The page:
You'd be amazed at the people who argue with me. You would think my get up would make them think twice about whether or not I know what I'm talking about.
On the other hand...I am wrong once in a while. But at least I'm not making it up as I go along.
There are the simple everyday type of arguments, like the other day when I asked Sister St. Aloysius where she stored the Christmas lights when she put them away last year. She maintains that I put them away. I didn't. She took them down and that's the last I saw of them. Ever. This from the woman who couldn't tell the difference between the worm farm and the bee hive nee compost bin. I have to stop and think about these types of things because there is no doubt that Sister St. Aloysius is smarter than I. She has the Mensa certificate proving that fact.
Then there are the arguments I get sucked into, like the Ladies of the Parish who insist that I cast the deciding vote on whatever they are deciding, though I've just strolled by the door and got yanked into the meeting. I've told them until I'm blue in the face that they should not serve ham sandwiches at the Friday card clatches, even though we can eat meat on Friday now, it would be a good example for them to serve finger food or macaroni and cheese. They suspect, I think, that I am trying to get them to make macaroni and cheese so I can have some.
They are correct. I love macaroni and cheese to the point where I should eat meat on Fridays because I so prefer the macaroni and cheese. It would also set a good example.
This question from a reader jarred my memory of one of the most frustrating arguments I've ever had....
If Christmas is December 25th, how could Mary have conceived (immaculately or otherwise) in early December? Shouldn't this day be in March?
....over and over and over again. The last time was with a lady who teaches RCIA classes, and she walked away shaking her head as though poor old sister had finally lost it.
We don't celebrate the conception of Jesus at all. We do have the feast of the Annunciation, when the Archangel Gabriel came to tell Mary that she was going to conceive Jesus. That IS in March, by the by.
The Immaculate Conception refers to the fact that Mary had two parents just like the rest of us with no divine intervention in her conception save this: she did not have the stain of Original Sin on her soul when she was conceived like the rest of us.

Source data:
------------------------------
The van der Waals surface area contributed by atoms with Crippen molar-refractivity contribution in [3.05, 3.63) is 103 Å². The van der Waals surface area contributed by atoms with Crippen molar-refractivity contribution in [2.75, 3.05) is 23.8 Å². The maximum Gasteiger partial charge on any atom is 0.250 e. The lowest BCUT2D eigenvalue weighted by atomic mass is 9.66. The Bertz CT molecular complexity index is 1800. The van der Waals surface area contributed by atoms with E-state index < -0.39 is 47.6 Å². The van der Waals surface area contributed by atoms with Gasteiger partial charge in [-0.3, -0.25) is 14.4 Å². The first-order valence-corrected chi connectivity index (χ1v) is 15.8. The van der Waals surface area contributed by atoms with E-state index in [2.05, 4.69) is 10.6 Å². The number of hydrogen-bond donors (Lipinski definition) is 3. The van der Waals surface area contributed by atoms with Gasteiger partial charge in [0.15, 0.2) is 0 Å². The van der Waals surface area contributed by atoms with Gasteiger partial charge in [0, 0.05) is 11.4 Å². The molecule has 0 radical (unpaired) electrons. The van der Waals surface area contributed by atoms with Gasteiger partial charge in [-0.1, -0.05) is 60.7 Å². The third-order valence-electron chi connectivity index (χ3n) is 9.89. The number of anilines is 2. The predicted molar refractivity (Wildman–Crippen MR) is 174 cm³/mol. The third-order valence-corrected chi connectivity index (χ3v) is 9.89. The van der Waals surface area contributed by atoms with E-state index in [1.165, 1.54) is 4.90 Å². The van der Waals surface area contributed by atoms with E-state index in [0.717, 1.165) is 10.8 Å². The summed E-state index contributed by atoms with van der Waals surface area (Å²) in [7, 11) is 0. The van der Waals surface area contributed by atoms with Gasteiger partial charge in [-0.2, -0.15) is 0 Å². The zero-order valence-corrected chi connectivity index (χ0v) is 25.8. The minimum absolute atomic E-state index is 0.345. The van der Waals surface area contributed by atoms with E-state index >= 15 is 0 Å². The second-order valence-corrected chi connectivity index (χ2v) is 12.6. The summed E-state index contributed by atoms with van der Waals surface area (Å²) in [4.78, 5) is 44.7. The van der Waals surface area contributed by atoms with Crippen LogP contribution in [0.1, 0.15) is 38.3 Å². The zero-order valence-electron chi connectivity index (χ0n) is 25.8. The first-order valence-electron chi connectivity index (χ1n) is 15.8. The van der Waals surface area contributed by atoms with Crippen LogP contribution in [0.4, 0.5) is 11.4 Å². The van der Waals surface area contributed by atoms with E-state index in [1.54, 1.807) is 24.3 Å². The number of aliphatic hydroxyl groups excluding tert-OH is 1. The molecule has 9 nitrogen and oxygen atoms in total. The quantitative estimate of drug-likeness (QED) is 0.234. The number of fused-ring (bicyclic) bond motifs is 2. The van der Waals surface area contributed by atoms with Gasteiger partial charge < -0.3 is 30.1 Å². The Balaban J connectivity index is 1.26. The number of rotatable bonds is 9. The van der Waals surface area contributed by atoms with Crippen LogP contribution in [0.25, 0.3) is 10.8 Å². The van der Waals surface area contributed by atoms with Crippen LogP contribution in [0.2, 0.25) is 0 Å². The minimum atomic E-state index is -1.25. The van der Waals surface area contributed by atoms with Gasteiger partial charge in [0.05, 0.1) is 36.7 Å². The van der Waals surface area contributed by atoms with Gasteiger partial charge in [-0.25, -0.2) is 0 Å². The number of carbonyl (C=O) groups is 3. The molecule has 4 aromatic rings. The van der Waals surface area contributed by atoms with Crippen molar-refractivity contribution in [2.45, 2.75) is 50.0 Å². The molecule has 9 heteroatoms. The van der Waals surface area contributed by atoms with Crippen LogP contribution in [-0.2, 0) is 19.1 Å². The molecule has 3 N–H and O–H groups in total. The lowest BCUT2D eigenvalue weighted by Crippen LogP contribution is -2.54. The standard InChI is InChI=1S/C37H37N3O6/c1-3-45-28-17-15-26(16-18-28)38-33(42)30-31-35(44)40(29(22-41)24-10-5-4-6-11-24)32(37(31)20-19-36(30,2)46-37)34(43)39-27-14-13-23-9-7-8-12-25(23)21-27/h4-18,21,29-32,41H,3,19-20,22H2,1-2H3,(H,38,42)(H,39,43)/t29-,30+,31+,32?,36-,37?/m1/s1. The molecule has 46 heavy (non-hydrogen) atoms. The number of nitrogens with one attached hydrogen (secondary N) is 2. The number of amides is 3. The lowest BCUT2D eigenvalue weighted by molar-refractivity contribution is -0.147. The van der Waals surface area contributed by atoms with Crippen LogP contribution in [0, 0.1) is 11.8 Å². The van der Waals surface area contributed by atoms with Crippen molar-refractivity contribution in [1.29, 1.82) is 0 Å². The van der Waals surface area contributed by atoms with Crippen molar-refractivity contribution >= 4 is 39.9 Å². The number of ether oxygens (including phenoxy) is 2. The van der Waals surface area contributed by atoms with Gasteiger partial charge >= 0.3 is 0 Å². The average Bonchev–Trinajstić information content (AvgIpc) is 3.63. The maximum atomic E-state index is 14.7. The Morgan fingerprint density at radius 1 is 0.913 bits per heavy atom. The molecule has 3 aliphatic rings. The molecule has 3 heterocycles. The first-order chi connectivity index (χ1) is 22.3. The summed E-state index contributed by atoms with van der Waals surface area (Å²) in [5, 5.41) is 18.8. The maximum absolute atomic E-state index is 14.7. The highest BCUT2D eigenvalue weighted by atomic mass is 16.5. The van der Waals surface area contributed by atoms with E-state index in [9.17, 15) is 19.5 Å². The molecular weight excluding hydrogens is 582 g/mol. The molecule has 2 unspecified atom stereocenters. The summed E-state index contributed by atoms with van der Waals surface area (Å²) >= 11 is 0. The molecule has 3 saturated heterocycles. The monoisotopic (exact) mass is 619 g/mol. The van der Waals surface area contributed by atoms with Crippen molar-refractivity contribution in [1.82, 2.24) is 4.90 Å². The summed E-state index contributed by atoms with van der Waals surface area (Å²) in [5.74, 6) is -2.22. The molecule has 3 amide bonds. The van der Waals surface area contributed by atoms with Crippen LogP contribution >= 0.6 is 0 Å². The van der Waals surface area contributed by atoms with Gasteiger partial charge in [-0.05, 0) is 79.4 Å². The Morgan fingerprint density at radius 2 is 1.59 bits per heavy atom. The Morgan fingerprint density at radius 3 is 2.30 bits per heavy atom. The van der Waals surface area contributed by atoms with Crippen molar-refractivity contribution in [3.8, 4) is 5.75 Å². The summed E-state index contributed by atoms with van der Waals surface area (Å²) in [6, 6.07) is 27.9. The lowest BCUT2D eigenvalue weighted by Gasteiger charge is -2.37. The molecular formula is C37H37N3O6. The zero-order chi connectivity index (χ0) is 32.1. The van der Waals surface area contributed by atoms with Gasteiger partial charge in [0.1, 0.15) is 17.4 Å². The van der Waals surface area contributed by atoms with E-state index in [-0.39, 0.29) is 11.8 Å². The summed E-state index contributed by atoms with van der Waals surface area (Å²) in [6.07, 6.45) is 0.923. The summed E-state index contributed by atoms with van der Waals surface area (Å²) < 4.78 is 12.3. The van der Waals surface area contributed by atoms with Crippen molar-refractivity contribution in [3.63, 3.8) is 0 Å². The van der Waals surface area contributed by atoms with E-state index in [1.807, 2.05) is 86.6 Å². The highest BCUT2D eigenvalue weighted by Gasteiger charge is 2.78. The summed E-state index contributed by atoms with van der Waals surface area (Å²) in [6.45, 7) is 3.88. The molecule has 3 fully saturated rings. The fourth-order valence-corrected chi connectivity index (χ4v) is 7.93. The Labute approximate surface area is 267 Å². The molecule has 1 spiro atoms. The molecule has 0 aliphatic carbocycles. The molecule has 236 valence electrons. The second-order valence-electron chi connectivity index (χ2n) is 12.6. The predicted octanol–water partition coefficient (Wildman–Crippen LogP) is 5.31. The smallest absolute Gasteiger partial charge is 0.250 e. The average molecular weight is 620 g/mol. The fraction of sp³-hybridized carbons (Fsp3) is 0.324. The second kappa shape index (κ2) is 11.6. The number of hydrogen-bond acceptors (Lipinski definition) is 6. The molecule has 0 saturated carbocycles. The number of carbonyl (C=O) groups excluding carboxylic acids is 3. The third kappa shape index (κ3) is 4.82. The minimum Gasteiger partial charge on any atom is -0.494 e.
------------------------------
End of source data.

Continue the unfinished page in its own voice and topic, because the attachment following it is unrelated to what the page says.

It might help if you think of it as a time line leading to what we call the Virgin Birth, also known as Christmas Day.
Joachim and Anne are married.____________________They have a baby the same way everyone else does except the baby has not Original Sin on her soul (Immaculate Conception).__________The baby plays with her dolls___________lives at the Temple________________gets out of the Temple______________gets married to Joseph______________Gabriel comes_________________trip to Bethlehem_____________________Virgin Birth.
Note there are quite a few years between these events.
While we're on the subject, it's unlikely that Jesus was born in December. The shepherds were in the fields with their flocks. That's a springtime thing. Also, it would be silly to hold a census in the dead of winter.
The church picked December for two reasons. Be careful to remember this because if you get into an argument with somebody about Christmas originally being a pagan feast day type of thing and the Church grabbing it for themselves and you are arguing that the Church never did that you are going to be on the paying side of dinner for two.
The first reason really was to grab the pagan holiday for themselves. That way, when they changed it over to Christmas nobody would be mad. No body likes to lose a holiday. That's why we have all these holidays now days on Mondays, to grab the whole weekend. What was I talking about? Oh yes...the Church grabbed up the Winter Solstice and all it's trimmings and then switched it all into Christmas.
A brilliant move. The second reason: We celebrate the birth of Christ, the Light of the World, right when the days are the very shortest and then start growing long again. The Church just does not miss a trick to be symbolic. The Church Fathers are as smart as Sister St. Aloysius.
How do we know this, by the way, about the Immaculate Conception? Who told us? Mary herself did. That's how she introduced herself to Bernadette at Lourdes. When Bernadette asked the lady her name, Mary's response was "I am the Immaculate Conception." That's pretty straight forward.
That's not to say that's how we found out that Mary is the Immaculate Conception. We knew all along, since Gabriel mentioned that she was 'full of grace'. She couldn't be full of grace and have Original Sin. St. John the Baptist wasn't around to baptize anyone just yet. The Church, smarter than Sister St. Aloysius, has always maintained that Mary was free from sin.
So it's all pretty easy to understand except for one thing: God had to make Mary free from Original sin ahead of time. But Mary had free will. She could have said 'no thank you' to the whole thing and just danced away, free from Original sin to boot. But God knew she would say yes. But she could have said no. God could have bet a dinner on it. But she could have said no.
Don't worry about it. It's a "Sacred Mystery". That's Catholic for "let it go."